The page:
Television, a boon for young players

Sachin Tendulkar leaves after being adjudged leg before to Jason Gillespie in the first Test of the current series down under. "A great example of a player keeping his composure under pressure was when Sachin Tendulkar was given out in the Brisbane Test. There was a look of bewilderment and disappointment but no more," says the author. — Pic. V. V. KRISHNAN-

In a sense television acts as a carrier of the money from people like you and me who watch the game to those that administer it.

Like the Gods, television assumes many avatars in the modern game. Unlike the Gods television is not infallible.

It would be fair to say that television does more good than harm to modern cricket. As a developmental tool it is invaluable and if younger players today are more savvy than those that grew up in the radio and newspaper era, it is because they see so much and learn to analyse before they actually break into big cricket. If they are not doing it, they must.

With every year the coverage becomes more sophisticated, it takes you closer than before to the stars in the middle. With so many camera angles a player's game is exposed and while that might put more pressure on him it is a fantastic educational tool to the youngster who can actually see everything the coach is trying to explain to him. In many ways modern television is a coaching manual and in a sense it comes with a variety of coaches most of whom have been extraordinarily successful. I would go so far as to say that if there is a 16 or 17 year-old who is not comparing his point of view with that of the experts, he is being a bit silly. In fact I would recommend to every young cricketer that he treat a telecast as a kind of exam, constantly playing captain and seeing if the situation develops the way he thought it would.

Television also allows young players to observe how their heroes behave under pressure. It might have been even better if television did not have to take a commercial break after every over for they could have observed players between overs but then we need to trade off the educational value with commerce. Without the commercials there would be no cricket but every responsible network must draw the line at showing six balls an over. There must be a happy marriage and like in all happy marriages one cannot seek to dominate the other. When commercials start eating into the game, it is like cutting off the hand that feeds you. It must not happen.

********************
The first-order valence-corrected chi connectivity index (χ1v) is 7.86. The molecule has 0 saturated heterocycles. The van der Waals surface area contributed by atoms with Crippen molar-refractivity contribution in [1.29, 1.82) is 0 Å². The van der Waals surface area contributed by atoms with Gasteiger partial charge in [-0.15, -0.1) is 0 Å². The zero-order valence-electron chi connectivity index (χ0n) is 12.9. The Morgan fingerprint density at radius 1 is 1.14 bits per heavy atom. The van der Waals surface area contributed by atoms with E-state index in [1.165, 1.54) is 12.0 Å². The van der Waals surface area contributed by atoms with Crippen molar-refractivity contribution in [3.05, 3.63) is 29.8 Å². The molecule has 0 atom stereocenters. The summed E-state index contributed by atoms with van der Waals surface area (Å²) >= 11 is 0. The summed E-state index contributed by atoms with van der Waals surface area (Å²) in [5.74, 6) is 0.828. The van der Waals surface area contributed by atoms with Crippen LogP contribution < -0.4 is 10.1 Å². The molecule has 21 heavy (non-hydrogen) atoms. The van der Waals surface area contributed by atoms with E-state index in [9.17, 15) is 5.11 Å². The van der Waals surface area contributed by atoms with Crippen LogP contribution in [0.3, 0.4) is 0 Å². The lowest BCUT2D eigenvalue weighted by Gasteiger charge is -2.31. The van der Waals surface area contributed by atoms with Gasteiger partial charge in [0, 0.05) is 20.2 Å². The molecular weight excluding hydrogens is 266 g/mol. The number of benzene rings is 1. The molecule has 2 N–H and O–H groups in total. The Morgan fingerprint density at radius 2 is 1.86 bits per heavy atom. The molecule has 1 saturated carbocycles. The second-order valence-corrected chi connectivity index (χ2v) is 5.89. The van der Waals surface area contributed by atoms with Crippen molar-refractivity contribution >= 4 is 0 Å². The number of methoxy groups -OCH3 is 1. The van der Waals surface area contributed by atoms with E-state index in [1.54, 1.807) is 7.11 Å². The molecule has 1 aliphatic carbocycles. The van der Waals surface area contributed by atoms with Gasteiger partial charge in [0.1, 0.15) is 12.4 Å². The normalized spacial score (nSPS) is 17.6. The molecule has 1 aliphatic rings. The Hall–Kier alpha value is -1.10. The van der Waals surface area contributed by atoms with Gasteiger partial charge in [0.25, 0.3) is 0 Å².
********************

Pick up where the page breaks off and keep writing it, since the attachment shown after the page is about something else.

A great example of a player keeping his composure under pressure was when Sachin Tendulkar was given out in the Brisbane Test. There was a look of bewilderment and disappointment but no more. There was no slapping of the thigh, no throwing back of the head, no movement of the lips. It was dignity on display and a great lesson for people watching the telecast and a great contrast to some of the tantrums that sadly television must bring too, as part of the complete picture. It has bothered me greatly that a lot of young cricketers have picked up the mannerisms, and sadly the tantrums, of some of the stars and for them the message is clear. Stars become so because of the skills they portray and the work they put in, not the antics they occasionally subject us to. That is why Tendulkar's dignified departure must be compulsory viewing for everybody that seeks to play the game